Then there is body hair, facial hair, body shape, chest, weird little things like the muscles on my arms or how narrow my waist is.  I’ve had complicated feelings about all of that all my life.  I hate my body hair.  I’ve started to hate my facial hair too.  My chest looks wrong, my body shape is wrong, I should have more delicate arms and wider hips.  I do want a body that has that hourglass shape.  Even a large woman’s shape, where the majority of the fat is on the chest and the hips/bum would be preferable to my fat male shape.  Small or moderate sized breasts would definitely be preferable to my flat male chest.  My boobs look best to me when I’m hot so  that the nipples swell and the boobs look a bit flabby.  That’s when I look at them and say “ooh, I’ve got boobies”.  Then they go all flat, the nipples shrink and I just don’t find them as attractive.

It seems clear to me, in that exact same pragmatic way, that these are things I could change with hormones.  My facial hair I could change with electrolysis or laser hair treatment.  I already remove my body hair regularly with an electric razor.  Simple really, if that is the problem then this is the solution.  HRT for me.

But the core of the issue when it comes to gender identity is what I call “self image”.  Who do you see yourself in?  What set of human beings do you feel the most kinship with?  Who are your role models?  What do you want to see when you look in the mirror?

The truth is that I am more likely to see myself in women than in men.  Even men who crossdress or wear make up, I might see that they deal with similar issues to me but I’m aware on some level that I’m not like them.  Of course I can see myself in trans women sometimes but I almost always feel like I’m on some kind of wavelength with cis women.  I feel the most “kinship” with women.  I don’t know a better way of putting that.  It’s an odd feeling to truly explain to someone but it is what it is I guess.  Consequently the people I want to look up to and emulate are often women, with the occasional feminine man (eg. Eddie Izzard) or geeky character (the Doctor or Peter Parker/Spiderman).

And what do I want to see in the mirror?  An attractive young woman.  Ok, I’m neither slim nor young anymore.  But a lot of larger, middle aged people get that.  But I do think it is relevant when considering gender identity that I really do want to see a young, attractive woman in the mirror.  Not a young, slim man (like I used to be) but a young, attractive woman.  Quite possibly  I have always desired that.  Maybe I just didn’t fully realise it when I was young because I was suppressing the desire or something.  And it’s not just about clothing and make up.  I want my face to look like a woman’s face, my body to look like a woman’s body.  I want to see a young, attractive woman in the mirror.  And I mean that in every sense.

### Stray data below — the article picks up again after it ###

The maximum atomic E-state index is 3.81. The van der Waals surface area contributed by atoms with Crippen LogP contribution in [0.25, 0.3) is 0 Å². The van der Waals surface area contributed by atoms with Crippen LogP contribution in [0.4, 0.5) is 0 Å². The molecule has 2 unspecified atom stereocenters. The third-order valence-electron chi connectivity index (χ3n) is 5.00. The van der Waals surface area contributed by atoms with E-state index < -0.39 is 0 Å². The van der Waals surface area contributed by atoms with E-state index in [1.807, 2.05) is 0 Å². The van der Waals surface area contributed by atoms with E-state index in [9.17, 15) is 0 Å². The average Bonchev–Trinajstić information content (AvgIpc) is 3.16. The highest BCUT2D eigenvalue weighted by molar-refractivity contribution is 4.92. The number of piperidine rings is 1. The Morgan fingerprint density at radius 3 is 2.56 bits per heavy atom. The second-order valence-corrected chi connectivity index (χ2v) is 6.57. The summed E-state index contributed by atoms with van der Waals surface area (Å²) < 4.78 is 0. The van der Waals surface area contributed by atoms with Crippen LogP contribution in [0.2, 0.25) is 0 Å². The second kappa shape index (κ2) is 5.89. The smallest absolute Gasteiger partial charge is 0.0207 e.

But what about clothing and make up?  Well, obviously that is to do with gender expression and doesn’t necessarily indicate anything about gender identity.  People crossdress after all.  I’m actually fairly androgynous in style.  I don’t wear dresses, tights or high heels.  I wear jeans and t-shirts, boots or trainers.  But I like to wear boots or trainers marketed at women.  I like to adorn my appearance with necklaces.  I like to wear nail varnish, eye make up, lipstick.  I like to wear my hair long.  I like to wear knickers and even socks that are marketed at women.  I even like to wear women’s deoderant (it smells much nicer than men’s).

Some of these manifested in my teenage and young adult years, such as playing with lipstick and nail varnish.  The desire to wear make up has never really gone away and the more I have opened my mind up to wearing “women’s” clothes in recent years the happier and happier it has made me.  It may be gender expression, it may not indicate what gender I am but it has been an important way for me to feel more happy and joyous and to keep the constant pang of misery at bay.  For that reason long may it continue.

Finally I want to look at the matter of what gender you think you are.  This is lifted up as the absolute decider on gender identity.  You are what you identify as.  If you think you’re a woman, you’re a woman.  If you think you’re a man, you’re a man.  If you think you are neither or in between or both then you are non binary.

But I have a problem with this.  Words, concepts, labels – these are very dependent on how we interpret them.  It sort of begs the question really.  What you think you are very much depends on what you think those words and concepts mean.  In other words it is to do with what your personal philosophy about gender is.

This isn’t good enough.  When I “thought” I was a man was I really any different to how I am now?  If I think I’m non binary sometimes but think I’m a woman sometimes does it really mean that my gender changes?  Or is it more likely that a person can be confused or closeted about things?

What we think is shaped by how we interpret the world and the subject of gender.  It cannot then be a reliable or accurate way of deciding what your gender identity is.